The first two rounds of the 64-player knockout to determine the winner of the Mlily Cup were played in Beijing July 9 and 11. Of the four Korean amateurs who won places among the 64, Oh Jangwook drew as his first opponent Taiwan's 19-year-old 6-dan pro Joanne Missingham, aka Hei Jiajia. This game caught the eye of the media (Joanne attracts attention whenever she sits down to play), but that did not bother Oh; taking white, he won by 1-1/4 stone, the Chinese equivalent of 2-1/2 points.
But that was to be the only win by an amateur player. In the second round Oh drew Korean 9-dan Choi Chulhan, men's gold medalist at the 2012 World Mind Games, and lost by resignation. The other three amateurs (Choi Hyeonjae, Jeong Seunghyeon, and Lee Changseok), lost to 9-dan pros Kong Jie (China) and Yuki Satoshi (Japan) and 15-year-old 2-dan pro Kun Yanyu (China) in the first round. The other two women competing also departed in the first round: Song Ronghui, women's gold medalist at the 2008 World Mind Sports Games lost to Choi Chulhan, and Wang Chenxing, whose eight straight wins powered the Chinese women's team to victory in the Huang Longshi Cup last year, was beaten by Korean 9-dan Cho Hanseung.
In some other notable games, six 4-dan and lower-ranked pros overcame famed 9-dan opponents: China's Tang Weixing, who won the men's individual gold medal at the recent Asian Indoor & Martial Arts Games, beat Ing Cup winner Fan Tingyu; Na Hyun, who led the Korean men's team to a gold medal in the Indoor & Martial Arts Games, beat LG Cup winner Shi Yue; China's An Dongxu beat Japan's Meijin Yamashita Keigo; China's Mi Yuting eliminated former Fujitsu Cup winners Kang Dongyun and Lee Sedol; Chinese shodan Lei Zhenkun beat former winner of almost everything Lee Changho; and China's Dang Yifei beat Xie He, whose victory over Lee Changho gave China the Nongshim Cup in 2012. Dang, Mi, and Tang were among the thirteen Chinese survivors of the second round, giving China a tremendous edge over Korea (two survivors) and Japan (one survivor). The third round will be played on August 9.
Game records are available at the go4go website
The 2013 German Championship was played in two stages. The first was a six-round Swiss system among sixteen players, held in mid-June in Kassel. The final stage was a round robin among eight players, played July 4-7 in Darmstadt. Both stages featured a 6-point compensation, which produced two draws in the Swiss system and one in the round robin, and helped sort out the standings with less need to use tie-breaking points.
The stars of the first stage were Lukas Krämer, Bernd Radmacher, and Marlon Welter. They beat each other (Lukas beat Bernd, who beat Marlon, who beat Lukas) and won all their other games to take the top three places and proceed to the final stage. Joining them was Mathias Terwey, who won four games and finished fourth.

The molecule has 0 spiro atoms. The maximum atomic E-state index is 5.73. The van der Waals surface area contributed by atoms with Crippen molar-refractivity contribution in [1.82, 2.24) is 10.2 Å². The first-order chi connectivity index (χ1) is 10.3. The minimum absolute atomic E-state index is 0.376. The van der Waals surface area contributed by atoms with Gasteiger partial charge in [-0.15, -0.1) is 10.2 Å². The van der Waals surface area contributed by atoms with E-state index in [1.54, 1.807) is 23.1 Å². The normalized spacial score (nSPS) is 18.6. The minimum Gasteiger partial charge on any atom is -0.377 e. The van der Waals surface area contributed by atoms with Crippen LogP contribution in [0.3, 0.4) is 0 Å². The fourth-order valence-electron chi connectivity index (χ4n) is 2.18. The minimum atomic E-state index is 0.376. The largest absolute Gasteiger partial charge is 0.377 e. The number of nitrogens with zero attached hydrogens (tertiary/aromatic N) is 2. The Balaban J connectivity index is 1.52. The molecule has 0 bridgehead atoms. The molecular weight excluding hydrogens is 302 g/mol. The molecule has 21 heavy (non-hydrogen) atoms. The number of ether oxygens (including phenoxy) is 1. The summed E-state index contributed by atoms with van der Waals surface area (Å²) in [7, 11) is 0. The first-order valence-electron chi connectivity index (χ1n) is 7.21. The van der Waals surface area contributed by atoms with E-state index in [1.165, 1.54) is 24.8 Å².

The round robin began on the morning of July 4 at Darmstadt's Gastspielhaus, a mecca for players of games ranging from Abenteuer Menschheit to Zug um Zug. Franz-Joseph Dickhut, the oldest contestant at age 44, was now the player to beat: he had won eleven previous German championships, including the last three in a row. His first-round opponent was Lukas, the youngest contestant at age 20. Lukas has compiled an impressive record over the past five years, starting with the German youth championship in 2008, and he now added another victory to it. Bernd Radmacher also made a good start, by beating 2006 German youth champion Johannes Obenaus.
The tournament then moved to the Bertolt-Brecht School. There Lukas beat Johannes on the afternoon of the 4th, took an undisputed lead by downing Jun Tarumi and Benjamin Teuber on the 5th while Bernd lost to Franz-Josef, and clinched the championship with wins over Marlon and Matthias on the 6th, while Bernd lost to Marlon in a dramatic ko fight. Lukas finally dropped a game, to Bernd, in the last round on the 7th, which gave Bernd second place (five wins). Johannes finished third; after losing his first two games, he had scored four wins and a draw.
Full results, pictures, and further information (in German) can be found here.
The 3rd SportAccord World Mind Games will be held in Beijing, China, December 12-18, 2013.
The Mind Games will be preceded by the 3rd SportAccord World Mind Games Online Tournament, which will be played on the Internet Go Server (IGS, aka Pandanet). This tournament is open to amateur players in all countries and territories belonging to the International Go Federation. The winner will receive an expenses-paid trip to Beijing to watch the Mind Games and meet the players, and other prizes will be given out as well. Registration closes on August 18, 2013.
Full details are available here.